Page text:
This preposterous idea for workouts might make all the difference

“I have a preposterous scene for you to imagine. Pretend that you’re walking down a corridor and come upon a row of windows peeking into a small gym. Inside you can see people working out. They all look so earnest and focused, running on their machines and hauling around weights. And then you see something that can’t be right. It’s a girl wearing a dress and she’s doing pull-ups.

“My mind must be playing tricks on me,” you think, and so you look again.

No—you saw correctly. She’s working out in a dress. Who does that? you think.

Well, I do.

Let me explain this bizarre behavior, because it has to do with why I think people aren’t sticking with their fitness goals. Generally I think that we’re overcomplicating fitness, and one way we do this is by believing we have to wear special clothing to workout. I think this belief is the #1 reason we decide NOT to workout. Changing clothes is too much hassle.

Here’s my proposal: Don’t change your clothes to workout.

I can hear your “buts” in my mind as if you were sitting right next to me.
“But I sweat too much.”
“But what I’m wearing is too confining and uncomfortable.”
“But…the chaffing.

These buts are all valid. Workout clothes are designed to function for sweat, movement, and wicking. Obviously they’re the best choice for activity. But you CAN workout in regular clothes, and even regular shoes.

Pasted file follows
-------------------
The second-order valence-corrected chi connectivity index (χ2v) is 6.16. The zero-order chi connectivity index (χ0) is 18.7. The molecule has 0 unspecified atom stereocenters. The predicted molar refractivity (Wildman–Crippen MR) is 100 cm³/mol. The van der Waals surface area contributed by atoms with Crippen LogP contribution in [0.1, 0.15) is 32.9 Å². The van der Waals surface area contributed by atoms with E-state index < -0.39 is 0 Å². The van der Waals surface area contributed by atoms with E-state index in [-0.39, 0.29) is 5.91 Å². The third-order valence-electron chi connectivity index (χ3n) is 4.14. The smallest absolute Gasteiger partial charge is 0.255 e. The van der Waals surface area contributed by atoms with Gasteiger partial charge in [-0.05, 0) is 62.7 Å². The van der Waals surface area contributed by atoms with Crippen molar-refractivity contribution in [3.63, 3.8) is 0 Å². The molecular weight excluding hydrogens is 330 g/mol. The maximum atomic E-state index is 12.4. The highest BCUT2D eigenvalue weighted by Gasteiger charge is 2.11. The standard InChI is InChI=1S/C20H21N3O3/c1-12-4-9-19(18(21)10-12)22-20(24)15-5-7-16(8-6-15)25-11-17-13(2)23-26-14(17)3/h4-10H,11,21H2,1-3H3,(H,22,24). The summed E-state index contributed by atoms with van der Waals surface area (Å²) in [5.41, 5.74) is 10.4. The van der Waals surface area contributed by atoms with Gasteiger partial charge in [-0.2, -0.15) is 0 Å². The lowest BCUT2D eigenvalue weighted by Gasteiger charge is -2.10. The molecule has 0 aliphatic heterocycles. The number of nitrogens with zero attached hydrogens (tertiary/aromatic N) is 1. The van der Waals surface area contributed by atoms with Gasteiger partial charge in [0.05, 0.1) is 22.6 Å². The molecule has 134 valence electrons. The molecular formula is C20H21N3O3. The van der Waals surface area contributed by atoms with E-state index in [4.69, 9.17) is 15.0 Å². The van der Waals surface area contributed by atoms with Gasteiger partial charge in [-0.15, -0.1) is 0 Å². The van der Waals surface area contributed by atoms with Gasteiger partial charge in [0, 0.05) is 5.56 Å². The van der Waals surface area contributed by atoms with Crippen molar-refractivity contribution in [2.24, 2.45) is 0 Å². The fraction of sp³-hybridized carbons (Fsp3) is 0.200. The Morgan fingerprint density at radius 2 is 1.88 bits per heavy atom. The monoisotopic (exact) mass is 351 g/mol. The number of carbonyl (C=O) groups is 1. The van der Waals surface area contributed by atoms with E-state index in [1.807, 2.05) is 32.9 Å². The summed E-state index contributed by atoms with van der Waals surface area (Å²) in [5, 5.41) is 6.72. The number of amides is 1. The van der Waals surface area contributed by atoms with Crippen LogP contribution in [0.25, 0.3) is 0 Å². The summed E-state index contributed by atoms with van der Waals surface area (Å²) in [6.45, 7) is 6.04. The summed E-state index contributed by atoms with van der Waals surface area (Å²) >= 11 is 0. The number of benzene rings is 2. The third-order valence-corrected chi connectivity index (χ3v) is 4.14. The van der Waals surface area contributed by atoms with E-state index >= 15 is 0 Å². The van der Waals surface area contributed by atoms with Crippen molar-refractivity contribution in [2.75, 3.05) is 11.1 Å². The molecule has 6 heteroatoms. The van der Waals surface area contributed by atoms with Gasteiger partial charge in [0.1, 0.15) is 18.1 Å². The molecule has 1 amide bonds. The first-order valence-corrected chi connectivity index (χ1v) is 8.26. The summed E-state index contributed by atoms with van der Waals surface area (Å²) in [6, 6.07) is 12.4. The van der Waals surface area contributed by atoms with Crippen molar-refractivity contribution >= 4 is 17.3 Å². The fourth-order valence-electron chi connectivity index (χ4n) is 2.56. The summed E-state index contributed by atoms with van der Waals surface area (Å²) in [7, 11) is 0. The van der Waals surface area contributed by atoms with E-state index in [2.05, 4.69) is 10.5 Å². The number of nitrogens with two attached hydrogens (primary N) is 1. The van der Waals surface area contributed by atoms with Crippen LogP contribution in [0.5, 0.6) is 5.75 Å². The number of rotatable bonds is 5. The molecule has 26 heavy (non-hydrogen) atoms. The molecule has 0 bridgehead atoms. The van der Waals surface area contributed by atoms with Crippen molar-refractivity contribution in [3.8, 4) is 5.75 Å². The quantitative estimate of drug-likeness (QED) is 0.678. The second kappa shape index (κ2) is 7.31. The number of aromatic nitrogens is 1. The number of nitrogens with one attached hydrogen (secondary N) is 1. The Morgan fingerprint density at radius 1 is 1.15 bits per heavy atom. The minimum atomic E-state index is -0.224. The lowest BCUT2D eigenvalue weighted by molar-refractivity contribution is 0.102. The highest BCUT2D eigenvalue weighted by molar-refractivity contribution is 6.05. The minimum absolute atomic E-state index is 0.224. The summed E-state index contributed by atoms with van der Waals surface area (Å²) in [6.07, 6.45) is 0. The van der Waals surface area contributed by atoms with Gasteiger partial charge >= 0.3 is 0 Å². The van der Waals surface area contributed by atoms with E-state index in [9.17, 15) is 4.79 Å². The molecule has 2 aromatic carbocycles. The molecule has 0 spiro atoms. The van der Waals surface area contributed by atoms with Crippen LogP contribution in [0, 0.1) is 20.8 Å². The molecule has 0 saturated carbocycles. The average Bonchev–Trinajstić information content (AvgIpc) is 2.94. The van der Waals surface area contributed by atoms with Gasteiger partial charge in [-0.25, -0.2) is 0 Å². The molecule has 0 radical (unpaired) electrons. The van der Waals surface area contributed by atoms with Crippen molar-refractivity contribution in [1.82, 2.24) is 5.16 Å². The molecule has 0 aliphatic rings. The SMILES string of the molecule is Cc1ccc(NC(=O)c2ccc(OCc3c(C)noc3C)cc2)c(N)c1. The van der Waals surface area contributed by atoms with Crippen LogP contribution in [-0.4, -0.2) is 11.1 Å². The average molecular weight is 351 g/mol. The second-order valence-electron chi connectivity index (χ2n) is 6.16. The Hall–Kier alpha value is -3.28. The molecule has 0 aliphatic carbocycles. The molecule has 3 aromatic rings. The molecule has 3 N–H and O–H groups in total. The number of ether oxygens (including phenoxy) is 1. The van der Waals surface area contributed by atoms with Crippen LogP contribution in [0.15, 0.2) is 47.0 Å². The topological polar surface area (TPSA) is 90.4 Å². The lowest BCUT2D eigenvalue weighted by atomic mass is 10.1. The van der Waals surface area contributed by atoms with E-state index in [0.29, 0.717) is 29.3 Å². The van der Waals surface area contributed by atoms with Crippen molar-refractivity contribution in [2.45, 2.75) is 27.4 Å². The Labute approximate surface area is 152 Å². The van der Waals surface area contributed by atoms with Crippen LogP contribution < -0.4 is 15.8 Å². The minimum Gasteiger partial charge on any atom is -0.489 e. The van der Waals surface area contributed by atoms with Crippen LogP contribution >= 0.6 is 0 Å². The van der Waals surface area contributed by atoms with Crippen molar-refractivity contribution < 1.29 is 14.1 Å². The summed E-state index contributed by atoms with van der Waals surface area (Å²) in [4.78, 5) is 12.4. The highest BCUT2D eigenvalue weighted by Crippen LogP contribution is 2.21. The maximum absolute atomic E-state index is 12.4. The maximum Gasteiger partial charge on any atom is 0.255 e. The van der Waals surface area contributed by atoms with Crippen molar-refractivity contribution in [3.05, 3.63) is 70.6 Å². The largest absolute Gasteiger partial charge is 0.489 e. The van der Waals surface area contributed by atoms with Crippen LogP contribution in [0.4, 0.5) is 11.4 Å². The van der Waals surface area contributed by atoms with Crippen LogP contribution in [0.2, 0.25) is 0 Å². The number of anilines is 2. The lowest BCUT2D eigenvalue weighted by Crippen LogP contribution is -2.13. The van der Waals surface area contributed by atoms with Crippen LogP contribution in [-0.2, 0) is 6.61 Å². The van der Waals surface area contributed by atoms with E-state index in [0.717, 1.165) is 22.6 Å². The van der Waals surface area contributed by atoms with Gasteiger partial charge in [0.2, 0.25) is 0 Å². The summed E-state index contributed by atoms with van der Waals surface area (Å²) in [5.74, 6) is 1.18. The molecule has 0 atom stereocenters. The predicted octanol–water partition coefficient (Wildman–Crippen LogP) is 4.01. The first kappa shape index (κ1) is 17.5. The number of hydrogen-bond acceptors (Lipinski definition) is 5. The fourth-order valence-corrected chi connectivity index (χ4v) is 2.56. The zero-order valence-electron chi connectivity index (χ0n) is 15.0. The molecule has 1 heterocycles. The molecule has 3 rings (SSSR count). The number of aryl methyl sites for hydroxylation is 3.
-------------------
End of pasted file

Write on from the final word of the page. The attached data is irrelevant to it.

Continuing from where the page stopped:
> I’ve seen people walk to work in business clothes and sneakers.

> I’ve seen people do yoga in jeans and a t-shirt.

> And I sometimes lift weights in a dress and (gasp!) heels.

These motions—walking, lifting weights, yoga–are all exercises you can do wearing what you have on right now (exception: heels/dress shoes and walking don’t mix well for long distances), as is rowing, biking, and using an elliptical machine.

If you’re worried about sweat…

If you’re worried about sweat, I have an idea: Break your activity into multiple short sessions that don’t get you too overheated. In Minimalism: Live a Meaningful Life, Joshua Fields-Millburn talks about how he does pull-ups every time he passes through his hallway. He can now do over a 100 of them! He claims he’s never been stronger or in better shape.

Lastly, if you’re worried about what people will think if they spot you working out in normal clothes, my advice is to play it off totally cool. If you don’t act awkward, you won’t feel awkward. I like to make eye contact, smile and say “Hey,” and then proceed to lift weights like normal. I’m sure people think it’s quirky to see me in regular clothes, but who cares? I concentrate on my routine, and enjoy the feeling of checking off my workout for the day.

Do I wear regular clothes as my normal routine? No. Most of the time I workout before I get to work (in shorts and a t-shirt) and change when I’m done. But on days like today, for instance, when I’m missing my morning session, I’ll hit the gym (and the walking trail) in my dress.

What do you think? If you’re having a hard time staying consistent, could you remove the obstacle of changing clothes? Would that help you follow through?

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